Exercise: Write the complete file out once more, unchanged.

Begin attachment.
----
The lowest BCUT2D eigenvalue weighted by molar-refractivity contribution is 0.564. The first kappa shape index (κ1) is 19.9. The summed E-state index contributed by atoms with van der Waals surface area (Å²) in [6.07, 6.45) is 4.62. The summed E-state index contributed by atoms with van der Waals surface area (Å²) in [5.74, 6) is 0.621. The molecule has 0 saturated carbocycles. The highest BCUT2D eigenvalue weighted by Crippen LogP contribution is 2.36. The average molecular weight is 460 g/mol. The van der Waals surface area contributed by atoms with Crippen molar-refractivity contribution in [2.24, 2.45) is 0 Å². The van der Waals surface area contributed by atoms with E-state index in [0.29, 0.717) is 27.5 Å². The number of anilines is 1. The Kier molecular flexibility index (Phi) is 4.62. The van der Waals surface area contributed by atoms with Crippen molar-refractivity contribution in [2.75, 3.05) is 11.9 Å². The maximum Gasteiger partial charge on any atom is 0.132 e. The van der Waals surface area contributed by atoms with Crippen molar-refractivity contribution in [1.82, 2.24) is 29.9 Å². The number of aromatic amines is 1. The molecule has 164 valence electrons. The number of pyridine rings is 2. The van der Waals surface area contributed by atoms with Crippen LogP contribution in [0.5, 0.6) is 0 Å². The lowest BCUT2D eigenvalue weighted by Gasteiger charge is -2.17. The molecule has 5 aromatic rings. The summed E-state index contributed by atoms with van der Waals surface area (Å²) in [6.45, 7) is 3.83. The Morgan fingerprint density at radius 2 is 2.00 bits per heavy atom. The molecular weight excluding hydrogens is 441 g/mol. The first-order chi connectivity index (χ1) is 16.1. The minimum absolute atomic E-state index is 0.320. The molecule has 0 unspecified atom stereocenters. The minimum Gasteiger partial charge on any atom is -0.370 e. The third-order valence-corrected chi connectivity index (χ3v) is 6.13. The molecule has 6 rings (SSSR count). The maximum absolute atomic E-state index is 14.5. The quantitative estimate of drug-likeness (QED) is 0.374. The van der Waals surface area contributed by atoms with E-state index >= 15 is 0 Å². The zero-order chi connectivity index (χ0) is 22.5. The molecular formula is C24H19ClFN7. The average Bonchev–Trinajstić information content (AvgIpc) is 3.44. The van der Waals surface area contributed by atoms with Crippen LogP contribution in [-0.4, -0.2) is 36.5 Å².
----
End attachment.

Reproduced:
The lowest BCUT2D eigenvalue weighted by molar-refractivity contribution is 0.564. The first kappa shape index (κ1) is 19.9. The summed E-state index contributed by atoms with van der Waals surface area (Å²) in [6.07, 6.45) is 4.62. The summed E-state index contributed by atoms with van der Waals surface area (Å²) in [5.74, 6) is 0.621. The molecule has 0 saturated carbocycles. The highest BCUT2D eigenvalue weighted by Crippen LogP contribution is 2.36. The average molecular weight is 460 g/mol. The van der Waals surface area contributed by atoms with Crippen molar-refractivity contribution in [2.24, 2.45) is 0 Å². The van der Waals surface area contributed by atoms with E-state index in [0.29, 0.717) is 27.5 Å². The number of anilines is 1. The Kier molecular flexibility index (Phi) is 4.62. The van der Waals surface area contributed by atoms with Crippen molar-refractivity contribution in [2.75, 3.05) is 11.9 Å². The maximum Gasteiger partial charge on any atom is 0.132 e. The van der Waals surface area contributed by atoms with Crippen molar-refractivity contribution in [1.82, 2.24) is 29.9 Å². The number of aromatic amines is 1. The molecule has 164 valence electrons. The number of pyridine rings is 2. The van der Waals surface area contributed by atoms with Crippen LogP contribution in [0.5, 0.6) is 0 Å². The lowest BCUT2D eigenvalue weighted by Gasteiger charge is -2.17. The molecule has 5 aromatic rings. The summed E-state index contributed by atoms with van der Waals surface area (Å²) in [6.45, 7) is 3.83. The Morgan fingerprint density at radius 2 is 2.00 bits per heavy atom. The molecular weight excluding hydrogens is 441 g/mol. The first-order chi connectivity index (χ1) is 16.1. The minimum absolute atomic E-state index is 0.320. The molecule has 0 unspecified atom stereocenters. The minimum Gasteiger partial charge on any atom is -0.370 e. The third-order valence-corrected chi connectivity index (χ3v) is 6.13. The molecule has 6 rings (SSSR count). The maximum absolute atomic E-state index is 14.5. The quantitative estimate of drug-likeness (QED) is 0.374. The van der Waals surface area contributed by atoms with E-state index >= 15 is 0 Å². The zero-order chi connectivity index (χ0) is 22.5. The molecular formula is C24H19ClFN7. The average Bonchev–Trinajstić information content (AvgIpc) is 3.44. The van der Waals surface area contributed by atoms with Crippen LogP contribution in [-0.4, -0.2) is 36.5 Å².